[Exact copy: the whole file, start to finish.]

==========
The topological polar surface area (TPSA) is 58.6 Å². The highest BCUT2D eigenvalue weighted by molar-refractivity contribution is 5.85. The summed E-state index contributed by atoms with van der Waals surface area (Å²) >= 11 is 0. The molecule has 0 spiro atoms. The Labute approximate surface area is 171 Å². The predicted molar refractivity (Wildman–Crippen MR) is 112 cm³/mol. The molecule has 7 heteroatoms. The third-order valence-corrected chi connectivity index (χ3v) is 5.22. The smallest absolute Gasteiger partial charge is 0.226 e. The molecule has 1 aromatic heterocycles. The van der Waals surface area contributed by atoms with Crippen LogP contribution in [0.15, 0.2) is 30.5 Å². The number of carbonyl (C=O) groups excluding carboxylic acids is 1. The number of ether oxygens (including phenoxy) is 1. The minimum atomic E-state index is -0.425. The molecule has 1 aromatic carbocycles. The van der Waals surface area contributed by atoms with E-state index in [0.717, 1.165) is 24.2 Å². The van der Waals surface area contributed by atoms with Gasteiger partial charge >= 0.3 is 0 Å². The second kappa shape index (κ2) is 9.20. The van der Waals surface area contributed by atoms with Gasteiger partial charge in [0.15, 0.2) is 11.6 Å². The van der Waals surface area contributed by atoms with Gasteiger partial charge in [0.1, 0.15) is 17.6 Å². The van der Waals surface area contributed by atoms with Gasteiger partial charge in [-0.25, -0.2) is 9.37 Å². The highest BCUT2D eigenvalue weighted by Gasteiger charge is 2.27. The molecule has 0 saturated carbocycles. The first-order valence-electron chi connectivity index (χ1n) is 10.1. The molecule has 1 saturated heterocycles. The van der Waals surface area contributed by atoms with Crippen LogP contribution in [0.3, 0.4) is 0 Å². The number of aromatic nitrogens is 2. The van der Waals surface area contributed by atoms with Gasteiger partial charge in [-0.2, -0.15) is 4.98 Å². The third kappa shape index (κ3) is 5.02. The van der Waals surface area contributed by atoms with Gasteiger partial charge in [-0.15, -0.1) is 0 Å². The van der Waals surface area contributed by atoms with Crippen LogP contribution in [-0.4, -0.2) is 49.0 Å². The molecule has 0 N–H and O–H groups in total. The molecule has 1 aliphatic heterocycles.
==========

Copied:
The topological polar surface area (TPSA) is 58.6 Å². The highest BCUT2D eigenvalue weighted by molar-refractivity contribution is 5.85. The summed E-state index contributed by atoms with van der Waals surface area (Å²) >= 11 is 0. The molecule has 0 spiro atoms. The Labute approximate surface area is 171 Å². The predicted molar refractivity (Wildman–Crippen MR) is 112 cm³/mol. The molecule has 7 heteroatoms. The third-order valence-corrected chi connectivity index (χ3v) is 5.22. The smallest absolute Gasteiger partial charge is 0.226 e. The molecule has 1 aromatic heterocycles. The van der Waals surface area contributed by atoms with Crippen LogP contribution in [0.15, 0.2) is 30.5 Å². The number of carbonyl (C=O) groups excluding carboxylic acids is 1. The number of ether oxygens (including phenoxy) is 1. The minimum atomic E-state index is -0.425. The molecule has 1 aromatic carbocycles. The van der Waals surface area contributed by atoms with E-state index in [0.717, 1.165) is 24.2 Å². The van der Waals surface area contributed by atoms with Gasteiger partial charge >= 0.3 is 0 Å². The second kappa shape index (κ2) is 9.20. The van der Waals surface area contributed by atoms with Gasteiger partial charge in [0.15, 0.2) is 11.6 Å². The van der Waals surface area contributed by atoms with Gasteiger partial charge in [0.1, 0.15) is 17.6 Å². The van der Waals surface area contributed by atoms with Gasteiger partial charge in [-0.25, -0.2) is 9.37 Å². The highest BCUT2D eigenvalue weighted by Gasteiger charge is 2.27. The molecule has 0 saturated carbocycles. The first-order valence-electron chi connectivity index (χ1n) is 10.1. The molecule has 1 saturated heterocycles. The van der Waals surface area contributed by atoms with Crippen LogP contribution in [0.3, 0.4) is 0 Å². The number of aromatic nitrogens is 2. The van der Waals surface area contributed by atoms with Gasteiger partial charge in [-0.2, -0.15) is 4.98 Å². The third kappa shape index (κ3) is 5.02. The van der Waals surface area contributed by atoms with Gasteiger partial charge in [-0.15, -0.1) is 0 Å². The van der Waals surface area contributed by atoms with Crippen LogP contribution in [-0.4, -0.2) is 49.0 Å². The molecule has 0 N–H and O–H groups in total. The molecule has 1 aliphatic heterocycles.